It’s impossible to patch every vulnerability. “You can scan and patch 24/7, 365 days a year,” says Forrester security researcher Kelley Mak, “and still not take out a significant chunk.” The key is to identify vulnerabilities that will result in the most damage to your bottom line.

How Frequently Should We Assess?

Frequency depends on what kind of data you store and what kind of business you operate. If you can say yes to the following, you should assess more often:

  • You’ve never assessed security vulnerability before, or it’s been a while. In either case, establish a baseline with frequent assessments for a year or so. Then dial back the frequency.
  • You’re subject to regulatory compliance. If you’re just checking boxes, you’re only getting a limited security picture. Compliance is a baseline, not an effective defensive posture.
  • You’re a contractor for a government agency or valuable enterprise target. Cybercriminals love to use SMB vendors to break into higher-value targets. If one of your employees’ stolen authentication creds cost an enterprise millions of dollars, you’d kiss your contract goodbye.

Can Ops Do It?

Give another sysadmin the SANS 20 recommended list of security controls. If he can understand them, evaluate the business for them and remediate all associated issues, let them handle it.

Already too busy to take on the project? Bring in a specialist. Keep expenses down by getting an initial third-party assessment, drafting an action plan and joining the entire ops team in implementing it.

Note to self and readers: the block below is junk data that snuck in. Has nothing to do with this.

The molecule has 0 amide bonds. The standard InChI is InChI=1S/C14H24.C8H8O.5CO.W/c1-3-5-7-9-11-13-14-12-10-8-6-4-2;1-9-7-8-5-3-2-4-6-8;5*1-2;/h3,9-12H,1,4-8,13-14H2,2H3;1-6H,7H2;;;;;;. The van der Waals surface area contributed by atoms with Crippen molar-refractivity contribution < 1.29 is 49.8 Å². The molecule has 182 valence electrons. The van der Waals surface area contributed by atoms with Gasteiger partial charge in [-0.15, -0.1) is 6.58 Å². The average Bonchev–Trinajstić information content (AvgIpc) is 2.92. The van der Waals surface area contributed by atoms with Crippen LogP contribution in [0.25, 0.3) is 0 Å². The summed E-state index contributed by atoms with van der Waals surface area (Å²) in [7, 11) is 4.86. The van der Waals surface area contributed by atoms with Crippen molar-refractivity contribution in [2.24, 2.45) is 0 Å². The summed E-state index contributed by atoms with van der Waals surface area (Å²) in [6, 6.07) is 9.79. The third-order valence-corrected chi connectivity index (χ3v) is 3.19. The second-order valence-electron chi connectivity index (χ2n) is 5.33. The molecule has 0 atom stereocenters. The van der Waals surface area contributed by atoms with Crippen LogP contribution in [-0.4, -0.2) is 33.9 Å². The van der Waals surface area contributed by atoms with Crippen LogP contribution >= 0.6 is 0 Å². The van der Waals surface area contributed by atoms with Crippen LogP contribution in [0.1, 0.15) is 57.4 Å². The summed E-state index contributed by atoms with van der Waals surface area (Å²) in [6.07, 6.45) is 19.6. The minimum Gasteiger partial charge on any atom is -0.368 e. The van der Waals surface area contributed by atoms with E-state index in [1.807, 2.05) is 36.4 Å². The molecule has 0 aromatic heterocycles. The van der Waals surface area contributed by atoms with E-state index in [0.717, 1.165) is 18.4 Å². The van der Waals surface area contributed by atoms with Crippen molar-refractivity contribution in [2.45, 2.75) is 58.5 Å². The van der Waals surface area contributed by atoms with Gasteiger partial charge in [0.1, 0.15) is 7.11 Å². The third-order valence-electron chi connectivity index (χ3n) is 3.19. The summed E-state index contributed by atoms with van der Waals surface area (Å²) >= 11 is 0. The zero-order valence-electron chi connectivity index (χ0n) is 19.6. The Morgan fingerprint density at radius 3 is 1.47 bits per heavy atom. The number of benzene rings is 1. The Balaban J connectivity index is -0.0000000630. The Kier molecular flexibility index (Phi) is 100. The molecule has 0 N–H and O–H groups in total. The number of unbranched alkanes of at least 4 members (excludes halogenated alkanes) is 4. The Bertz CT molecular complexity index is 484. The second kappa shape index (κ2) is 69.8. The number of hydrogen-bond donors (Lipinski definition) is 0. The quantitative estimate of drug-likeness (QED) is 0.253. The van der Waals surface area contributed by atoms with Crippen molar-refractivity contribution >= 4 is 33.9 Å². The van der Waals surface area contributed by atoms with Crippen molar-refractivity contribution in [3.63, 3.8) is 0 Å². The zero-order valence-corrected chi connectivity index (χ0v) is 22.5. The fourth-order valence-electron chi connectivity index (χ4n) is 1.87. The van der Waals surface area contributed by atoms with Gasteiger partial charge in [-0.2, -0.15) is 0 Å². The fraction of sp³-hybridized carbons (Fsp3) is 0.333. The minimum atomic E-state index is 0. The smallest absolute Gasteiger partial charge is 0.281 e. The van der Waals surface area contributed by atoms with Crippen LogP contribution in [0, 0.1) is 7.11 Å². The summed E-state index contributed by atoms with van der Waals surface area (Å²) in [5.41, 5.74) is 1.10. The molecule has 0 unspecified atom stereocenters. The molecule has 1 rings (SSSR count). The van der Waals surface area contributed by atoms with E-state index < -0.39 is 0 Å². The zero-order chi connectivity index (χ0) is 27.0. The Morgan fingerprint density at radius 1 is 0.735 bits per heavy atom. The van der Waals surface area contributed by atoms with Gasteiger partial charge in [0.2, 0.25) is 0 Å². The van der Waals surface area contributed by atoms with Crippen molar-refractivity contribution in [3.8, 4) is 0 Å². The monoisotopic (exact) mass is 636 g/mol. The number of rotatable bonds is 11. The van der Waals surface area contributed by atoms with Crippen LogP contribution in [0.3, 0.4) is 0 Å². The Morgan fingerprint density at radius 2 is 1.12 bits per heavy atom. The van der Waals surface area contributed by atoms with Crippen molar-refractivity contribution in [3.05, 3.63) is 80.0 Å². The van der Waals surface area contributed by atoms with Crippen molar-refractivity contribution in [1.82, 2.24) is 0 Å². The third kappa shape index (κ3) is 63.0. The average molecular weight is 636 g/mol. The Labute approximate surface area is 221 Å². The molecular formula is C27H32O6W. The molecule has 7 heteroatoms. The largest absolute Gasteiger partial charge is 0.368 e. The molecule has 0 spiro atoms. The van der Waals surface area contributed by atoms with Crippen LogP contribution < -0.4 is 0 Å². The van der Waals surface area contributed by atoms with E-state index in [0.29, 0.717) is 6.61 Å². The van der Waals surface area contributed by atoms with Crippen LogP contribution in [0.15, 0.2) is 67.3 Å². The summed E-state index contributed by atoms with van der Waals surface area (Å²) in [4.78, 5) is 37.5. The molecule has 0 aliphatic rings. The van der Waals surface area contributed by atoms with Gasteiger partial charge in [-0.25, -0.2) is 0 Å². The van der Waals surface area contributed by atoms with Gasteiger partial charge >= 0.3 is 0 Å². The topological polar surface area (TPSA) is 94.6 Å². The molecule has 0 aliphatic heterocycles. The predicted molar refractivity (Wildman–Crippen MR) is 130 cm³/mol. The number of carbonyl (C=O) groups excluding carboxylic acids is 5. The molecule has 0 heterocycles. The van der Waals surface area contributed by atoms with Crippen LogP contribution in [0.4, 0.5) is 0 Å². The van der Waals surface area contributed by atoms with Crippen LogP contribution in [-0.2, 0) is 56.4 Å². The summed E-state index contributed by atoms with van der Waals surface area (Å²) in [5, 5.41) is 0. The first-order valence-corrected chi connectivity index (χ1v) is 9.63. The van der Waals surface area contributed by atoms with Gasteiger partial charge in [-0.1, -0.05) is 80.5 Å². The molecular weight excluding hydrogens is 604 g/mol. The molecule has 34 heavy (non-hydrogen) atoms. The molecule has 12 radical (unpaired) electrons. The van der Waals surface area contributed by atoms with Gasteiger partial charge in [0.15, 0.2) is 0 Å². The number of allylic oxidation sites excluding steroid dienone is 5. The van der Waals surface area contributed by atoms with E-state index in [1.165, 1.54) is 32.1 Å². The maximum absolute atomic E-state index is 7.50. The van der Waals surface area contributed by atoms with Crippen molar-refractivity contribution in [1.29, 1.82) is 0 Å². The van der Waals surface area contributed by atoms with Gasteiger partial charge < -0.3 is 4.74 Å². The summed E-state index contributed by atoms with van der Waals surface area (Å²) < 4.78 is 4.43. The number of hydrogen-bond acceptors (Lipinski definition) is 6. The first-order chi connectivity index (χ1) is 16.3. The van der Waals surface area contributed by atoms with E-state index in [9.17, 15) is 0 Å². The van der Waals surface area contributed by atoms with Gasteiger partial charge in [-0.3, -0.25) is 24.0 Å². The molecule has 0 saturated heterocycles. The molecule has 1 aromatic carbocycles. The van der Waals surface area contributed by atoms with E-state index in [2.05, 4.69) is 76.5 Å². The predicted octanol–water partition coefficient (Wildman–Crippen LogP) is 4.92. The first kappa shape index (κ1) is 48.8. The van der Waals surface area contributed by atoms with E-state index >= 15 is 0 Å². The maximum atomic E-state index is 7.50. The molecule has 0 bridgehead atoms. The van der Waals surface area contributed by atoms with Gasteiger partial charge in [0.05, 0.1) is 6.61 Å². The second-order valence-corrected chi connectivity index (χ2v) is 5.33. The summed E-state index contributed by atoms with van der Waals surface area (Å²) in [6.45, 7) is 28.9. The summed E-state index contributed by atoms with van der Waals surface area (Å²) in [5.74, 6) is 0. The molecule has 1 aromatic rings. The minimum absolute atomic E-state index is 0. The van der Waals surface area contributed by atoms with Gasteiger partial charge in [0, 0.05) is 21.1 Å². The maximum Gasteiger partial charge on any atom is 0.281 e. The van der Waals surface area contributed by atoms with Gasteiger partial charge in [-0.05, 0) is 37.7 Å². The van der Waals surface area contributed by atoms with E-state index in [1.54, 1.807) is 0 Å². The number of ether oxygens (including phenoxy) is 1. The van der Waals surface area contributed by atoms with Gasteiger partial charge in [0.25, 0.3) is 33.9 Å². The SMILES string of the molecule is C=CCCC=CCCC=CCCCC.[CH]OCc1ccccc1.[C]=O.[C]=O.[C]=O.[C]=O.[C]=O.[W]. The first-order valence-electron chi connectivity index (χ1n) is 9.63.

What Does a Top-Notch Third-Party Assessment Look Like?

Before you hire someone, ask them to explain how they conduct a security vulnerability assessment. According to Robbie Higgins, CISO of AbbVie and author for SearchMidmarketSecurity, their services should include:

  • Information and infrastructure evaluation. The consultant should look at your information systems, stored data, hardware and software. Critical systems like billing, HR, CRM, legal and IP repositories are vital, but you should also focus on minor systems accessible by your own vendors.
  • Current threat landscape. In addition to knowing today’s common exploits and malware trends, your consultant should tell you what types of data attackers are after as of late and what kinds of organizations they’re currently targeting.
  • Awareness of internal soft spots. Attacks don’t always happen because employees are disgruntled. Simple incorrect data entry can expose you to an SQL injection.
  • Estimated impact. Your vendor should explain the degree to which each security vulnerability would affect data integrity, confidentiality and availability of your network resources.
  • Risk assessment. A good vendor combines weaknesses, threat landscape and potential impact to extrapolate your risks in priority order.
  • An action plan. Again, save on security consultation by letting your team execute this roadmap.

Is It Worth It?

Assessments and remediation could cost you in short-term payroll or a third-party consultant’s fee. But if they prevent a data breach that could shut down your business, almost any price is worthwhile.

PrintIt’s a fact of the IT life that technology has a finite lifespan and it’s tough to manage change in technology. Procuring new software and hardware is only half the battle. The other half falls under what happens next and runs the gamut from integration to accessibility to security. This part gets tricky.